February is Black History Month and
Here are just some of New York State’s many Underground Railroad sites:
The Howland family was very involved in abolition, women’s rights and world peace movements. This 1837 Cobblestone Store in the town of Aurora was an important station on the Underground Railroad. The museum preserves local, state and national history, where you’ll discover the stories of local sites involved in the Underground Railroad. The store is a vital part of the community and an eloquent reminder of the history of causes supported by the Howland family.
Harriet Tubman is the face of abolition. Known as the “Moses” of her people, Tubman embodied the true American ideal and spirit. A patriot, a war hero and instrumental in directing the Underground Railroad, she had the gift of touching everyone around her, earning praise and accolades from members of the U.S. Government and Queen Victoria of England. This historic site in Auburn, a tribute to the difference one person can make by caring for so many people, also includes the Home of the Aged, where she cared for the elderly during the last 50 years of her life. Her gravesite is nearby. The site includes the Home of the Aged where she cared for the elderly for the last 50 years of her life. Her gravesite is nearby.
Stepping away from the classic colonial museum of the 1800s, Murphy Orchards, in the hamlet of Burt, offers an authentic example of the variety of stations that comprised the Underground Railroad. Charles and Libby McClew built the farmhouse, outbuildings, and barn that are all still used today and are believed to have been a part of the Underground Railroad from 1850 to 1861. The concealed chambers beneath the barn lend credibility and proof that this landmark served as an escape route for freedom-seeking slaves.
Jamestown, New York is rich in Underground Railroad history and abolitionist activity. The Fenton History Center, located at the former mansion of Governor Rueben E. Fenton, is a community resource center for people of all ages to learn about the history of slavery and our nation. Governor Fenton was a close political associate of President Lincoln and an avid supporter of the abolition of slavery.
This landmark museum in Fort Edward was originally used as a fort during the French and Indian War. In 1829, a free and well-educated black man, Solomon Northup, along with his bride Ann Hampton, moved into the estate before Solomon was kidnapped and sold to slavery. Following his freedom and return home, he wrote a book entitled “Twelve Years A Slave”, considered to be as insightful on slavery and the north as the renowned “Uncle Tom’s Cabin”.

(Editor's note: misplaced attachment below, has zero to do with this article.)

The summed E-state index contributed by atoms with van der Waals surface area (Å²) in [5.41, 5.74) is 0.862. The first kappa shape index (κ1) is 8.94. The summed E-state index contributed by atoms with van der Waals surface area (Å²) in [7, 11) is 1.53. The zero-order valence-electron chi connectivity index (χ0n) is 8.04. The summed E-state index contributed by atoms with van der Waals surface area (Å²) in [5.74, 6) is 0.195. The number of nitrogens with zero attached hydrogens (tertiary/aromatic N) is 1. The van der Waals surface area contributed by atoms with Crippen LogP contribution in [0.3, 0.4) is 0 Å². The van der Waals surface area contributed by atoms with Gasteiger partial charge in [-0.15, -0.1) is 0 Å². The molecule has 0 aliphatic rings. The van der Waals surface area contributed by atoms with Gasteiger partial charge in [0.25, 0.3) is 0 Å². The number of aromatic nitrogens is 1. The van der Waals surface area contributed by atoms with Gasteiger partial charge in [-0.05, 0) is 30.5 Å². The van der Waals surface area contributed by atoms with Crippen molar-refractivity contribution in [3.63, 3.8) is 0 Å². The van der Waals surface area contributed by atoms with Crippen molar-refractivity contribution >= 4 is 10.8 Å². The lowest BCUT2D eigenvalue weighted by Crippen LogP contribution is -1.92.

In Sleepy Hollow visit one of the largest and best documented slave sites in the North, Philipsburg Manor. A thriving farming, milling and trading center that relied on a community of enslaved African Americans to operate the complex, the Philipsburg Manor community contributed a great deal to the Hudson Valley’s historical development. Take part in 18th century hands-on activities, discover the riveting story of enslavement in the Colonial North, and explore the food systems, textile production techniques and medicinal practices of Philipsburg Manor’s inhabitants.
The assault of the U.S. Arsenal at Harper’s Ferry in 1859 was the brainchild of abolitionist John Brown, who planned to use captured arms in an extensive campaign to liberate slaves. Following his capture and hanging for his leadership in planning this attack, Brown was laid to rest at his farm in North Elba, near Lake Placid. Today, visitors to the site can participate in guided tours, re-enactments and other activities.
Gerrit Smith is considered by contemporary scholars to be one of the most powerful abolitionists in the United States. He supported the work of abolitionists such as Frederick Douglass and John Brown. Located in Peterboro, just minutes away from the National Abolition Hall of Fame and Museum, this valuable historic site provides tours, programs and a film presentation as well as special events and exhibits regarding the Underground Railroad.
The National Abolition Hall of Fame and Museum in Peterboro honors anti-slavery abolitionists, including their work to end slavery and the legacy of that struggle, and strives to complete the second and ongoing abolition – the moral conviction to end racism.
These are just some of the many landmarks throughout New York State that played a vital role in the slaves’ flight to freedom. This Black History Month pay tribute to the deeds and memory of the fascinating individuals who helped make freedom a reality for so many.
Take an Underground Railroad Tour
If you can’t decide which landmark to visit, consider taking a statewide tour of New York’s Underground Railroad heritage. In conjunction with I LOVE NEW YORK, tour operator Arena Travel is offering an Underground Railroad tour, May 5-17, 2012, to domestic and international travelers.
The Arena Travel Underground Railroad and Slavery in New York Tour tells the complete story of the African Americans’ struggle for freedom. From the gateway to freedom across the Niagara River into Canada, to early slavery in New York State, the figures and stories are all here to explore. Performances by Akwabaa, a performing arts and tour group in Rochester, tell the vivid story of the life of Frederick Douglass sheltering slaves in his home while he spoke out against the institution of slavery. Other stops on this Buffalo to New York City adventure include the homes of Harriet Tubman and Gerrit Smith, and Philipsburg Manor. Learn more about this exciting travel opportunity at www.arenat